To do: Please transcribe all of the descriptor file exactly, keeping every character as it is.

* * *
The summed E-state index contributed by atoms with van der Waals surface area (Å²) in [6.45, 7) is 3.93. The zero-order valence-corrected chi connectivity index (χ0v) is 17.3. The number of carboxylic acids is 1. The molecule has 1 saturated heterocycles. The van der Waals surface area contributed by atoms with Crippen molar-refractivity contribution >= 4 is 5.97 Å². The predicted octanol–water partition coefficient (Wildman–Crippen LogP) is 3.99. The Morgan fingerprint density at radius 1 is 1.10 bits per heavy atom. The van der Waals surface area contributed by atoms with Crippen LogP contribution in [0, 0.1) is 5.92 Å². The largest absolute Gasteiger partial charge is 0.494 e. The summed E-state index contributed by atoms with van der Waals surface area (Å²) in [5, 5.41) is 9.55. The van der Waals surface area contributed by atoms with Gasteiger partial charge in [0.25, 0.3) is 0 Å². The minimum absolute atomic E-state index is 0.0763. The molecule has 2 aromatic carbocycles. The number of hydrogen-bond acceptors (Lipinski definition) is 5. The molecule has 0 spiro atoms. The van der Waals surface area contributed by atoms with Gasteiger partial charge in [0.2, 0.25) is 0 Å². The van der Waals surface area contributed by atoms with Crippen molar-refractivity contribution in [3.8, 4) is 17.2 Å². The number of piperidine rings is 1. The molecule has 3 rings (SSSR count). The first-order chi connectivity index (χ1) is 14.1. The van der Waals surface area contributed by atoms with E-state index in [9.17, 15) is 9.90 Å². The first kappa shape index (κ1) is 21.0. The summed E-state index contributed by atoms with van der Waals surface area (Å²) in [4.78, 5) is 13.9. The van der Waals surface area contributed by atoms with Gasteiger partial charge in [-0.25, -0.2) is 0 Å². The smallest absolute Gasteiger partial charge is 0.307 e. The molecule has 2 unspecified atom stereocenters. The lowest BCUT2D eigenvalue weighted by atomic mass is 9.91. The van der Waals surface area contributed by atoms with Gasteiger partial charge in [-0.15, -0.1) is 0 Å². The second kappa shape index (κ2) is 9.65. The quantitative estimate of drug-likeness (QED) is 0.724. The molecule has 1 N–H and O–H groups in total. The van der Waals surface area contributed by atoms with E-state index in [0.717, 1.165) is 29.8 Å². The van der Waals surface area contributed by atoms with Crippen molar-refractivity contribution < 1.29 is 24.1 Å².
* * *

The summed E-state index contributed by atoms with van der Waals surface area (Å²) in [6.45, 7) is 3.93. The zero-order valence-corrected chi connectivity index (χ0v) is 17.3. The number of carboxylic acids is 1. The molecule has 1 saturated heterocycles. The van der Waals surface area contributed by atoms with Crippen molar-refractivity contribution >= 4 is 5.97 Å². The predicted octanol–water partition coefficient (Wildman–Crippen LogP) is 3.99. The Morgan fingerprint density at radius 1 is 1.10 bits per heavy atom. The van der Waals surface area contributed by atoms with Crippen LogP contribution in [0, 0.1) is 5.92 Å². The largest absolute Gasteiger partial charge is 0.494 e. The summed E-state index contributed by atoms with van der Waals surface area (Å²) in [5, 5.41) is 9.55. The van der Waals surface area contributed by atoms with Gasteiger partial charge in [0.25, 0.3) is 0 Å². The minimum absolute atomic E-state index is 0.0763. The molecule has 2 aromatic carbocycles. The number of hydrogen-bond acceptors (Lipinski definition) is 5. The molecule has 0 spiro atoms. The van der Waals surface area contributed by atoms with Gasteiger partial charge in [0.2, 0.25) is 0 Å². The van der Waals surface area contributed by atoms with Crippen molar-refractivity contribution in [3.8, 4) is 17.2 Å². The number of piperidine rings is 1. The molecule has 3 rings (SSSR count). The first-order chi connectivity index (χ1) is 14.1. The van der Waals surface area contributed by atoms with E-state index in [9.17, 15) is 9.90 Å². The first kappa shape index (κ1) is 21.0. The summed E-state index contributed by atoms with van der Waals surface area (Å²) in [4.78, 5) is 13.9. The van der Waals surface area contributed by atoms with Gasteiger partial charge in [-0.25, -0.2) is 0 Å². The smallest absolute Gasteiger partial charge is 0.307 e. The molecule has 2 unspecified atom stereocenters. The lowest BCUT2D eigenvalue weighted by atomic mass is 9.91. The van der Waals surface area contributed by atoms with Gasteiger partial charge in [-0.15, -0.1) is 0 Å². The second kappa shape index (κ2) is 9.65. The quantitative estimate of drug-likeness (QED) is 0.724. The molecule has 1 N–H and O–H groups in total. The van der Waals surface area contributed by atoms with E-state index in [0.717, 1.165) is 29.8 Å². The van der Waals surface area contributed by atoms with Crippen molar-refractivity contribution < 1.29 is 24.1 Å².